Rio 2016

Japan May Make Olympic Medals Out of Smartphones

Recycled Olympic Medals
Laurence Griffiths/Getty Images

Rio handed off the Olympics to Tokyo in Sunday's closing ceremonies with an amazing video that ended in Prime Minister Shinzo Abe appearing from a warp pipe dressed as Super Mario. But the Tokyo Olympics won't be all Pokémon and Pac-Man references. The Tokyo Games may also be looking to make a statement about sustainability.

The 2020 Olympic organizers are discussing the use of recycled electronics to source material for the gold, silver, and bronze medals at the Games, according to a report from Nikkei. Instead of turning to mining companies to donate precious metals, they could pull metals from recycled smartphones and other small electronics. 

Organizers say there is enough precious metal in Japan's e-waste to produce all the metal needed, but the first obstacle will be that most of the metal is already spoken for, used to make new electronics.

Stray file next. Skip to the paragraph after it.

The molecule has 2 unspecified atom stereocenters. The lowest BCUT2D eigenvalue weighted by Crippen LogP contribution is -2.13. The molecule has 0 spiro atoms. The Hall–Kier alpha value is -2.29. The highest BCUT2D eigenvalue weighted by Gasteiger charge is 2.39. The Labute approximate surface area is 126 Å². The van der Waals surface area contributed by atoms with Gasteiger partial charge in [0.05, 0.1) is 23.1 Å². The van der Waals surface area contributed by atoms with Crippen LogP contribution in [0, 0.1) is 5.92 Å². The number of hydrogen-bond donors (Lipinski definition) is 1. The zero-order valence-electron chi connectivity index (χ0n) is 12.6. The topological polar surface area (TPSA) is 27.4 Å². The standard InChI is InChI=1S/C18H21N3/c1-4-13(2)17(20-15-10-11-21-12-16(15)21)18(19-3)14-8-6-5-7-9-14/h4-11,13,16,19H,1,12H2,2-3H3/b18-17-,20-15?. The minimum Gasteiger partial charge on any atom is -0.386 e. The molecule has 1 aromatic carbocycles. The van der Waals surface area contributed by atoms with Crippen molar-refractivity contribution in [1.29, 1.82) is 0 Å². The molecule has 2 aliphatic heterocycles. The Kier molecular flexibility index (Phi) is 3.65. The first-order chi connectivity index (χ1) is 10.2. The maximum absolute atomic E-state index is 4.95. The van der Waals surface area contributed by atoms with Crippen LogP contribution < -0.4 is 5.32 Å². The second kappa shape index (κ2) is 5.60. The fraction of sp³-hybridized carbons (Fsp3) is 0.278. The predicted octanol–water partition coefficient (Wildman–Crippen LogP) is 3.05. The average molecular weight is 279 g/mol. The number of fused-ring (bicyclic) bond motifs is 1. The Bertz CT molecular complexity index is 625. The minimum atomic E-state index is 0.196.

At the London Olympics, producing medals took 9.6 kilograms of gold, 1,210 kilograms of silver, and 700 kilograms of copper, which is the primary material used in bronze medals. Nikkei says that in 2014 alone Japan recovered 143 kilograms of gold, 1,566 kilograms of silver, and 1,112 tons of copper from recycled consumer electronics. 

If they move forward, there may be an initiative to frame donating electronics as a way for citizens to directly participate in the Games, helping forge the medals with discarded iPhones and Furbys. 

Hopefully, when Usain Bolt makes his comeback in 2020, he'll be able to turn to his gold medal on the podium and say, "Siri, how many medals have I won now?"

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Dustin Nelson is a News Writer with Thrillist. He has never owned a Tamagotchi. Follow him @dlukenelson.